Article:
If you’re interested, please note that this project does not involve any direct interaction with wild animals. We are strongly against breeding young lions for canned hunting, and have therefore signed the strict code of conduct of the organisation CACH ( Campaign Against Canned Hunting). We can provide additional information if required. We realise that some of the people on our projects in Southern Africa want to see as many animals as possible in their natural environment. However, this is dependent on a number of factors. Please note that NATUCATE makes no guarantee that you will see a variety of animals, in particular the big five. To make such a guarantee would be unprofessional and against our corporate philosophy.
The project is located in Zululand, South Africa – an area renowned for the spectacular diversity of its animal life. Zululand is home to many unusual mammals, birds, reptiles, insects and plants. Depending on the length of your stay, you will be housed in one or more camps in the various wildlife reserves. The project works in four different reserves, each with its own type of vegetation and animal species. If you are only staying two weeks, you will work in just one reserve. If you are staying eight weeks, then you will get to know all four. You will share accommodation with the other volunteers, at a research camp within the reserve. There is electricity, warm water and toilets. You will be supplied with everything except towels and mosquito nets. You can use the internet in the office once a week. Depending on the area mobile phone reception can be limited. The communal kitchen is well equipped with an oven, microwave, a hob and a solar cooker and contains everything you might need for cooking. You can prepare your meals here, together with the other international volunteers. If tastes differ or you suffer from food intolerances, you can of course cook on your own. The coordinators who live at the research camp with the volunteers, will make a trip to the supermarket (once a week or every fortnight) to purchase the food required. Some of the volunteers may accompany the coordinator on this trip, if there is space in the vehicle and if the work allows. As the volunteers choose and prepare the food themselves it is easily possible to follow a vegetarian diet.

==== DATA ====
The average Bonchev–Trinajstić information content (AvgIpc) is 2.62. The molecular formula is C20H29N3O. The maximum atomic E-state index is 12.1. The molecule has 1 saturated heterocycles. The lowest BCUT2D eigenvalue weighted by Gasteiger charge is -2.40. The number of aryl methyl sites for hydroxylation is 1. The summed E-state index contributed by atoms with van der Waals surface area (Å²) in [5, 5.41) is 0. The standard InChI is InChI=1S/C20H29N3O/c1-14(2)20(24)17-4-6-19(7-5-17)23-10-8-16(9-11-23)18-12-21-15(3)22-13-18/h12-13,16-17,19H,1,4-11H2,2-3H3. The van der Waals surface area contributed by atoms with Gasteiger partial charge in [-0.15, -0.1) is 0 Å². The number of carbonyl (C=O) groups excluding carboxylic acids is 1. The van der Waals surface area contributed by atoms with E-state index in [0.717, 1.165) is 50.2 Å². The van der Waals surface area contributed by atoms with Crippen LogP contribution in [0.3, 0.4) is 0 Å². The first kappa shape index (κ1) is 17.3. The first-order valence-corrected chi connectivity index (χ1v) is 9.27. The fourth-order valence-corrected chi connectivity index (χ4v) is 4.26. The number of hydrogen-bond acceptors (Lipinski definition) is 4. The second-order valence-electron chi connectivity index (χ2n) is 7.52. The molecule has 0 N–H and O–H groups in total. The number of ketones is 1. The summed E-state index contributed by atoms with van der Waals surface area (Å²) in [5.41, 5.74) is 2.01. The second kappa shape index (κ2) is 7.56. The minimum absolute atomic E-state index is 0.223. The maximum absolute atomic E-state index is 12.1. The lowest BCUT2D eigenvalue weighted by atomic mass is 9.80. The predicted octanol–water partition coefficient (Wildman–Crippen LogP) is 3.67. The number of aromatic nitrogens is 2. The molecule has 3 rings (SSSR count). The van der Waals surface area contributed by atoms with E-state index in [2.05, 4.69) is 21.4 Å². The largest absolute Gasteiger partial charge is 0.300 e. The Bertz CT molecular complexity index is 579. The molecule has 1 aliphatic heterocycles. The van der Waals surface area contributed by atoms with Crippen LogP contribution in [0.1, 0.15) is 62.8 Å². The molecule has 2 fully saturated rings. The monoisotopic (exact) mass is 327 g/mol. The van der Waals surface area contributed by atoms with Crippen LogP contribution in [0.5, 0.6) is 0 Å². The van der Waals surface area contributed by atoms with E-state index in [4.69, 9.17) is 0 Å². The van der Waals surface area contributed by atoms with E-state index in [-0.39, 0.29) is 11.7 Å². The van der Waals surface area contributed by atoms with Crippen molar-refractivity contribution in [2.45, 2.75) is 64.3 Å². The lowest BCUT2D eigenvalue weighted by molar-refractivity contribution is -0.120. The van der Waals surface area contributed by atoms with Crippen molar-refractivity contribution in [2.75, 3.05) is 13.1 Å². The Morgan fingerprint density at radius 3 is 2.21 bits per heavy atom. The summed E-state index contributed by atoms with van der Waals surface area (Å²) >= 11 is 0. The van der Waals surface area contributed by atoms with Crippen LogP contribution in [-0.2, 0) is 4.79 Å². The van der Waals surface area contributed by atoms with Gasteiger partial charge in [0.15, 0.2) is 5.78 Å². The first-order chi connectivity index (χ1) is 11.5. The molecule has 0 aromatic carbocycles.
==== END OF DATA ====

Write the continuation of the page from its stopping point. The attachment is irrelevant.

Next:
Everybody interested in volunteering abroad should be able to adjust to entirely unfamiliar standards of living in their future host country. Therefore, we would like to point out the importance of being flexible and adaptable regarding the accommodation and sanitary facilities provided by the project. Those are very basic and – depending on the project – cannot be compared to European standards. The equipment and furnishings are limited to a minimum; air conditioning is not available. Depending on your host country occasional power blackouts or water outages are quite common. Please contact us if you have further questions about your accommodation. We are pleased to provide you with comprehensive information since we would like you to feel entirely prepared for your time abroad.
South Africa is renowned for the variety of species which live there. Together, the Zululand region, the famous Krüger National Park and the southwestern province of The Western Cape are home to more than 300 mammal species, 500 bird species, 100 reptile species and numerous species of insect. They are also home to the rarely seen African wild dog and the big five (rhinoceros, elephant, Cape buffalo, lion and leopard). National and international efforts have established a number of nature and species conservation projects which carry out research using tracking technology in a number of areas, such as populations and movement patterns of endangered wild dogs. Mapping (monitoring) of animal and plant species helps to monitor wildlife populations and planning future conservation measures.